Two things before I begin this review that you should know: 1) This film is over five hours long. 2) There is an extreme focus on the Japanese Red Army Terrorist squad. Good news is that Carlos was never meant to be consumed in one sitting as it was first aired as a mini-series. This film acts as a serious essay about modern terrorism and focuses breifly upon the The Japanese Red Army, who were a Communist terrorist group founded by Fusako Shigenobu early in 1971 in Lebanon. It sometimes called itself Arab-JRA after the Lod airport massacre. The JRA’s stated goals were to overthrow the Japanese government and monarchy and to start a world revolution. Carlos was an instrument until the end of Cold War; then was kept “protected” by different countries until his knowledge was outdated. After that he was betrayed by his contractors and imprisoned by the French government.
The Japanese Red Army, Nihon Sekigun from 1971 had very close ties to the Popular Front for the Liberation of Palestine. By 1972 the United Red Army in Japan was finished and the Shigenobu group dependent on the PFLP for financing, training and weaponry. But, coming back to the film itself, which stands out in its own right as a superb piece of biopic and historical art, ‘Carlos’ features some of the most exceptional acting I’ve seen from Edgar Ramirez. He is a major presence and makes ‘Carlos’ seem like a righteous humanitarian revolutionary – a problem when the details of the real character Carlos are examined. Very little effort is spared making sure that all viewers fully understand who is good and who is despicably evil and the viewer’s assumed thirst for emotional content is fully addressed through side love stories, blood, proper sound effects and well-choreographed displays of strong emotions and we may realize that we are comparing ‘art’ to ‘entertainment’.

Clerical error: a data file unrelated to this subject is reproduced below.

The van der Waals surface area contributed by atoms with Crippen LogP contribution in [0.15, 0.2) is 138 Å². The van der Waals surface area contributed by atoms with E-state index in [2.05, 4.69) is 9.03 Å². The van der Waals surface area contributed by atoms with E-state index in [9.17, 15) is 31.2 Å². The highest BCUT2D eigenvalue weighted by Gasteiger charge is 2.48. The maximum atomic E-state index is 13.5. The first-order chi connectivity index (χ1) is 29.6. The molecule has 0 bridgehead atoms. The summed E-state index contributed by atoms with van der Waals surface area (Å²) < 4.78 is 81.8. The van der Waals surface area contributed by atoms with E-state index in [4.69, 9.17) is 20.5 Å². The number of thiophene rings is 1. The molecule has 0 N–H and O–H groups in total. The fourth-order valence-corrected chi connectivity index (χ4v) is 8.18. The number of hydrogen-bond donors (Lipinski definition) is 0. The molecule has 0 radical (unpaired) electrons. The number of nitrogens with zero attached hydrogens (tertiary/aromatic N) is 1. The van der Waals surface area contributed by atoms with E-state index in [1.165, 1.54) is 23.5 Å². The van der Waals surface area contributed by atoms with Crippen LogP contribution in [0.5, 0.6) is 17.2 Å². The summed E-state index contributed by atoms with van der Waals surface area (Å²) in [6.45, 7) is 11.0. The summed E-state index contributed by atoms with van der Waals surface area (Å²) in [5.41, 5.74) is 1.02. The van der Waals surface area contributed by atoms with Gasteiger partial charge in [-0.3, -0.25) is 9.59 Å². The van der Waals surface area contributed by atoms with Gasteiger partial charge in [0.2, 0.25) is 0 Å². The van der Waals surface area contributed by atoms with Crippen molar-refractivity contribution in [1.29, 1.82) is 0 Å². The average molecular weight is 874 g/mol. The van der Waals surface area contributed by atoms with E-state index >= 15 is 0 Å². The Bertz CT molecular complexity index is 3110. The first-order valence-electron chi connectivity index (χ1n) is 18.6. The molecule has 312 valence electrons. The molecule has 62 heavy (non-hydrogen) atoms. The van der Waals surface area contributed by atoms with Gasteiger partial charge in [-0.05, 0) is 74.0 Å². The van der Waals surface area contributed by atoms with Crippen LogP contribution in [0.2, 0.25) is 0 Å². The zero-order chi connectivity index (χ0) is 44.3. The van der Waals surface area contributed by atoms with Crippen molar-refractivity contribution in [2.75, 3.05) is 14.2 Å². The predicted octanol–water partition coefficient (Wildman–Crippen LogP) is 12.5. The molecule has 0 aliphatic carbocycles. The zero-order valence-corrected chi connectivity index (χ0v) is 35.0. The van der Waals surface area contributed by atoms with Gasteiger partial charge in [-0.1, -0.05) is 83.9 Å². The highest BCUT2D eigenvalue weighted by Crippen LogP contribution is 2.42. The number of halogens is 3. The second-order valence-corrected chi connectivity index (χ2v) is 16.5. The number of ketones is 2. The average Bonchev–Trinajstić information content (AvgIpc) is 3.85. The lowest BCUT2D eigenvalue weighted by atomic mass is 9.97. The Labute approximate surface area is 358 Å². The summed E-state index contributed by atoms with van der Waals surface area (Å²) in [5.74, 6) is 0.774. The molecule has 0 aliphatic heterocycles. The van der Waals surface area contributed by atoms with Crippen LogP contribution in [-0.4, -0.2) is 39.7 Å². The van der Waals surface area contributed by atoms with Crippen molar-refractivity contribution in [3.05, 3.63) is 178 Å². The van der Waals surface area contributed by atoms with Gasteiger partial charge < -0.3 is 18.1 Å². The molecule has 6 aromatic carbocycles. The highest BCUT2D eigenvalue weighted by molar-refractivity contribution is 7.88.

I wish the filmmakers would have chosen to tell us even more, like the story behind all his controllers – their motivations, politically driven in-fighting amongst various mid-east intelligence agencies which may have resulted in Carlos being sponsored by so many different groups. Especially attractive is the portrayal of the politics of the various countries and covert agencies as we learn (before Carlos and his fellow terrorists do) that self-interest, not idealism, is always the driving force. What Assayas has done is managed to make the movie both a engaging and thought provoking drama. I loved the use of the jump-cut technique in Part One of the film. It captures the excitement of the process of an incident unfolding. The directing is very cinematic in scope and Ramirez’s performance is comparable in quality to many of the year’s major films.
Criterion has released a really great movie that shows they put a lot of care and effort into this project. For anyone up for a good long drama or perhaps you are interested in politics and duplicity on a global scale and how is criminal activities were funded by governments in the middle east. this film is for you. He also gets right inside Carlos’ personality giving us an extravagant, cocky but also undignified portrayal of the terrorist. Jason Bourne, this is not…as he blasts people to pieces, shooting them and so forth, we have to ask ourselves…isn’t it “revolutionary”? Noble? Full of idealism? Isn’t it a heroic “fight for the oppressed”? I felt that Carlos was portrayed as a rock star. And I’m assuming the director & writer(s) got the History right. Watching this 5+ hour film, I felt I was in the room with them myself, making history and making love! Great achievement!